Whenever the camera looks closely at Johannes Vermeer’s paintings in fascinating documentary “Tim’s Vermeer”, you cannot help but marvel at their vivid colors and details – and their verisimilitude which almost approaches to the level of modern photography. This Dutch painter of the 17th century did not have a camera, but his paintings feel so vivid and realistic that they sometimes look like those fancy modified photographs, and you will naturally become curious about how the hell he acquired such awesome mastery of color and light. Is he a rare gifted genius who saw things differently unlike others? Or did he have some secret tricks of his trade?
While “Tim’s Vermeer” does not wholly prove the second possibility, its visual presentation of one attempt to give more credibility to that possibility is compelling to watch. Here is a guy who became curious about whether he can confirm the hypothesis suggested by others, and his tremendous efforts put into his personal project are as absorbing as those fabulous details observed from Vermeer’s works.
His project surely requires lots of time, money, and efforts, but Tim Jenison, the hero of the documentary, is fortunately a very affluent man who can afford all of them. While he is an inventor both experienced and talented, Jenison is also a prominent entrepreneur who is the founder of NewTek, and this hardware and software company has brought considerable reputation and wealth to him through various video equipments and softwares.
He usually spent his free time with his various inventions including a lip-synching duck robot, and then his interest was drawn to Vermeer’s works through a book written by British artist David Hockney, who suggested the possibility that Vermeer used optical devices for creating that remarkable vividness of his paintings. The optical technique at that time was still at a relatively crude stage compared to our time, but optical devices such as camera obscura, an ancient cousin of camera which can project the image of object on the wall in its dark room, were widely known during the 17th century, and they could make lenses and mirrors good enough to provide clear images to be used for painting. In addition, X-ray scanning results showed that there is not any basic sketch beneath the dye layer in many of Vermeer’s works, and there are several notable details in his paintings which, according to a neurological doctor, cannot be possibly detected by our bare eyes; this strongly implies that Vermeer might have ‘copied’ from the images projected by optical devices.
Although he was not an art expert, Jenison decided to do the research for himself, and that was the start of his long journey. After several tests, he eventually constructs a special optical device Vermeer might have used, and he succeeds in drawing a small, nice painting which looks as good as a black and white photo it is based on. He also travels to Holland to learn more about Vermeer, and he learns not only background knowledge but also Dutch for gaining more information.
And then he plans the recreation of Vermeer’s “The Music Lesson”, so he pays tons of attention to the details and components of that famous painting to recreate the same environment at his private warehouse in San Antonio, Texas. He also manages to get the permission to have a good look at the painting for no more than 30 minutes at the Buckingham Palace(Its current owner is none other than Queen Elizabeth II), and he later tells us about how amazing it was for him to appreciate it alone(the camera and the crew were not allowed into the palace, by the way).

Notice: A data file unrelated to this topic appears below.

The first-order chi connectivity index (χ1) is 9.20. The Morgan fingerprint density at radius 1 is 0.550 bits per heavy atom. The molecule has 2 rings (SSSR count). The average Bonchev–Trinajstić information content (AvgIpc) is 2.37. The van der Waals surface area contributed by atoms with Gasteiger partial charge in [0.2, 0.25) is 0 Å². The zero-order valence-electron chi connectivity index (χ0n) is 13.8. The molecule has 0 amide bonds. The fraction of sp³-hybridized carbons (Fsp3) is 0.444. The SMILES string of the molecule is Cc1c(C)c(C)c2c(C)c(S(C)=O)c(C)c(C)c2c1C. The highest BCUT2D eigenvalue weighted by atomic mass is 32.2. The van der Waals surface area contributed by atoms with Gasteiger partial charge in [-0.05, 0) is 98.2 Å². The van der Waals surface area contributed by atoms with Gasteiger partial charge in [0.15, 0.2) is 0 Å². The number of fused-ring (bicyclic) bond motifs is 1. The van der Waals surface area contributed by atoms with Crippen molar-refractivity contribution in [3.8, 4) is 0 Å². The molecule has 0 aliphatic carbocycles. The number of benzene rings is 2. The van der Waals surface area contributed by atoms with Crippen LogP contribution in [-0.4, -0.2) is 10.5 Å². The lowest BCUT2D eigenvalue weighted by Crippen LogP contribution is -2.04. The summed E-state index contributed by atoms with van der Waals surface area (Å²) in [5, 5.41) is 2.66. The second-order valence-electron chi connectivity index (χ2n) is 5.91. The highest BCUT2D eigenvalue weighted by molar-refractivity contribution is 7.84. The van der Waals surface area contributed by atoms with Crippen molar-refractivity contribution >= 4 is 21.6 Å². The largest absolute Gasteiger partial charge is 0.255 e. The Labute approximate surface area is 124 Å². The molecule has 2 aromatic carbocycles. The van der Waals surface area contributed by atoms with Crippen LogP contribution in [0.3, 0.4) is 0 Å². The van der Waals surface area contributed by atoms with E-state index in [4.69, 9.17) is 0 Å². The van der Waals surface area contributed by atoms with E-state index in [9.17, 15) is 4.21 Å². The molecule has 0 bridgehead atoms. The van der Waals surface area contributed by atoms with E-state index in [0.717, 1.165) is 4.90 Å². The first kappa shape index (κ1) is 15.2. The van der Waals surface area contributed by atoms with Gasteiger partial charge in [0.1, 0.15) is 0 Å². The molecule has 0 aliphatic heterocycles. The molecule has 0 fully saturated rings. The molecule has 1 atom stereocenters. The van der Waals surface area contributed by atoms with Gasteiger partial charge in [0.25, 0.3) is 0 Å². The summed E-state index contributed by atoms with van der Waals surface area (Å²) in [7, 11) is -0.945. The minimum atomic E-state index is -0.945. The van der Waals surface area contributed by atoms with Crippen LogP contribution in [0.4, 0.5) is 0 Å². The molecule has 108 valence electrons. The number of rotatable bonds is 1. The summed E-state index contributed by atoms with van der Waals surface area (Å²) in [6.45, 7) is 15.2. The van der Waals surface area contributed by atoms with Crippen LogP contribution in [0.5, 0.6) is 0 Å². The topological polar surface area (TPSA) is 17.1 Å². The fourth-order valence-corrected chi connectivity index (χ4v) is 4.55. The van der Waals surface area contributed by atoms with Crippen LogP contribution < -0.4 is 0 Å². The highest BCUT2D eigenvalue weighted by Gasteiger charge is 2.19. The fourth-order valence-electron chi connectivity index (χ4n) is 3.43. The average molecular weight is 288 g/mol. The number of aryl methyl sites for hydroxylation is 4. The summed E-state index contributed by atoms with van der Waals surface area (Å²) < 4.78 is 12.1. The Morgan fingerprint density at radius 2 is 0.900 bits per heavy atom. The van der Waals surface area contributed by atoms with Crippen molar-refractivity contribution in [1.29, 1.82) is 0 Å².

Of course, it takes several months for him to fill the space at his warehouse step by step while meticulously checking small and big details in the painting, but the director Teller, who wrote and produced the documentary with his entertainment business partner Penn Jillette(Jillette also appears as one of the interviewees and did the narration in the film), captures well the intriguing moments of this long, arduous process. We may not understand everything shown in the film, but Jenison is a smart, engaging person to observe and listen to, and it is fun to watch him making a slow but steady advance to his ultimate goal while solving various problems he comes to face during the process.
Recreating “The Music Lesson” turns out to be as long and difficult as setting the stage for that, but it is also an equally fun part. While there was an absurd situation in which he and his friend were poisoned by carbon monoxide due to a faulty heater during one cold day at the warehouse, Jenison discovers a small but important detail in the painting which has never been noticed before, and he also pushes himself further during his painting process. We see him taking care of every tiny detail in his recreation, and, to be frank with you, it was almost awe-inspiring for me to see how detailed his recreation is in many aspects – and how vividly it evokes that unmistakable texture of Vermeer’s paintings.
While we still cannot be entirely sure about whether Vermeer was really helped by optical devices, “Tim’s Vermeer” is an engrossing and informative documentary which throws an interesting perspective on Vermeer’s works, and I enjoyed it with growing fascination. Jenison’s final result may not mean much in the end, but it is a pretty nice result generated from genuine interest and passion, and you will appreciate it more as looking back on it.